Now whenever you go grocery shopping, compare the prices of vegetal products and animal products. Yes, a vegan diet is healthful for your pocket too; more money to invest on more than survival. And as you may have noticed, farm animals are mostly herbivores, so they depend also on our agriculture all along their shortened lives. But agriculture does not need these animals, not even as a source of fertilizer as plant matter is a much better source of that too. So an increasingly vegan population would push the food producing sectors of the economy to make better use of our land resources and our fauna (particularly bountiful in the Motherland). This would subsequently allow growing more carbon-breathing trees and plants, and decrease greenhouse gas with the reduction of commercial transport of manure fertilizers, food for condemned animals and heavy corpses. Here, go ahead and be a hero, you can start caring for the environment with a fork!
I sometimes get the rebuttal about genetically modified (GM) foods: people argue that all the foods we have access to are modified and full of insecticides and that therefore it does not change a thing to try to eat more healthy, in a vegan or any other way. This argument is a very big exaggeration, but I will take it on a joyride to Logic-land: if ALL plants are genetically modified and full of insecticides, so are those that the genetically modified animal you eat was fed on, which is not a big stretch as GM food is cheaper for farmers. And since that animal is jailed in unnatural and unhealthy conditions, doped with hormones and antibiotics, and, as a result of these, under-develops physically, there sickness is only increased! Now think: what happens when you ingest something infested? Take the example of drinking in the same glass as a sick person, and multiply it by eating the sick being. As much as I avoid GM food, a GM mango can never be as scary as a GM corpse.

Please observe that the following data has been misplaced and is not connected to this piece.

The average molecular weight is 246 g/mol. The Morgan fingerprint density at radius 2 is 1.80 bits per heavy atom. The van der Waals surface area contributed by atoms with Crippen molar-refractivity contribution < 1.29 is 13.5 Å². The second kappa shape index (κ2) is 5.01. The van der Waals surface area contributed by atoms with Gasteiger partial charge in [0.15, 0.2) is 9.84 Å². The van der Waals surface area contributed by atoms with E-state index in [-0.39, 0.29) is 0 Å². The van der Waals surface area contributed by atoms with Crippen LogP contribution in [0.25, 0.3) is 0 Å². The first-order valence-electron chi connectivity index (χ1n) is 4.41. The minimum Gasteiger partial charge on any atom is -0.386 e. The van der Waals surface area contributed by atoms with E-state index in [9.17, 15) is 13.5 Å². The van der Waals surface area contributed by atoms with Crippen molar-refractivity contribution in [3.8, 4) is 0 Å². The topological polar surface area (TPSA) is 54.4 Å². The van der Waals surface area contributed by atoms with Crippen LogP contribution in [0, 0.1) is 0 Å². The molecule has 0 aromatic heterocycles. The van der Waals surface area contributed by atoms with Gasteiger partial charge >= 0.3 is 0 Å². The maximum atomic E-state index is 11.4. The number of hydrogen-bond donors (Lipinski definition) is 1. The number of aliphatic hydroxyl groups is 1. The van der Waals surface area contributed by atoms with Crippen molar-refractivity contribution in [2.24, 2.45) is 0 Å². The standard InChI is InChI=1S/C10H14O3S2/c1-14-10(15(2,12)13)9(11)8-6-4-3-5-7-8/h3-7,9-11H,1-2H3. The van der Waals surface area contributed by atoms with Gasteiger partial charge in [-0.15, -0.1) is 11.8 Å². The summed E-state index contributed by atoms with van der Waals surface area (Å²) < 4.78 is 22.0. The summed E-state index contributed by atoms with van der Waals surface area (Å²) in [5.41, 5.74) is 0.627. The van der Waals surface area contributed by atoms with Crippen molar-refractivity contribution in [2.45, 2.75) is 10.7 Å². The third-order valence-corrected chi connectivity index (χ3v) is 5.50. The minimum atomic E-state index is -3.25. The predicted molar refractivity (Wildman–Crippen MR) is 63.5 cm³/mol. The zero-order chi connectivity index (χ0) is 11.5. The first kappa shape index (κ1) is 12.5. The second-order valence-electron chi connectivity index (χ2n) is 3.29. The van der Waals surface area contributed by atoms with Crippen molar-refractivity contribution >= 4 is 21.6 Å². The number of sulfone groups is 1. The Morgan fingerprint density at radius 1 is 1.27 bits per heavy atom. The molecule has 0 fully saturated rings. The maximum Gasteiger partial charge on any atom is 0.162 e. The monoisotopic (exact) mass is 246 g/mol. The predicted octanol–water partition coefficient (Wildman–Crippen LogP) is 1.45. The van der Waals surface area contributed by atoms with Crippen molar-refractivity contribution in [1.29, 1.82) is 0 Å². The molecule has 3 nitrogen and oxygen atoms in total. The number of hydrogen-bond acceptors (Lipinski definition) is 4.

I also get another rebuttal: one saying that we owe our evolution to the consumption of meat and that we may regress as a species if we let it down. It is true that in our ancient history, animal products consumption has helped us fulfill our nutritional needs and even challenged the genius minds of our great ancestors. But we live in another era now, where our technological advances allow very efficient agriculture that can easily feed the whole species. Yup, the seven billions of us can be fed with vegetal products that can meet all our nutritional needs. So what is the need today to feed on hormone sources?
As the belief in the necessity of animal products for human sustenance has been disproven, the moral status of the decision whether to eat animal products or not evolves from being a question of killing for survival to a question of killing for the pleasure of your taste buds and wannabe-hunter ego. And as outlined in the previous paragraphs, it is not only immoral towards animals, but towards ourselves, for it can jeopardize our quality of life and, as a big contributor to pollution and resource wasting, our future. The world we live in now asks for important changes from us; you should feel concerned and put your money where your mouth is, literally.
So, why aren’t you a vegan again?
I Lex is a young Ras hailing from West Afrika and living in Ottawa, Canada, studying translation and linguistics because he “knows that the key to overstanding the trap lies in language”. I Lex is also the author of the “roots’ column on TAP MAGAZINE.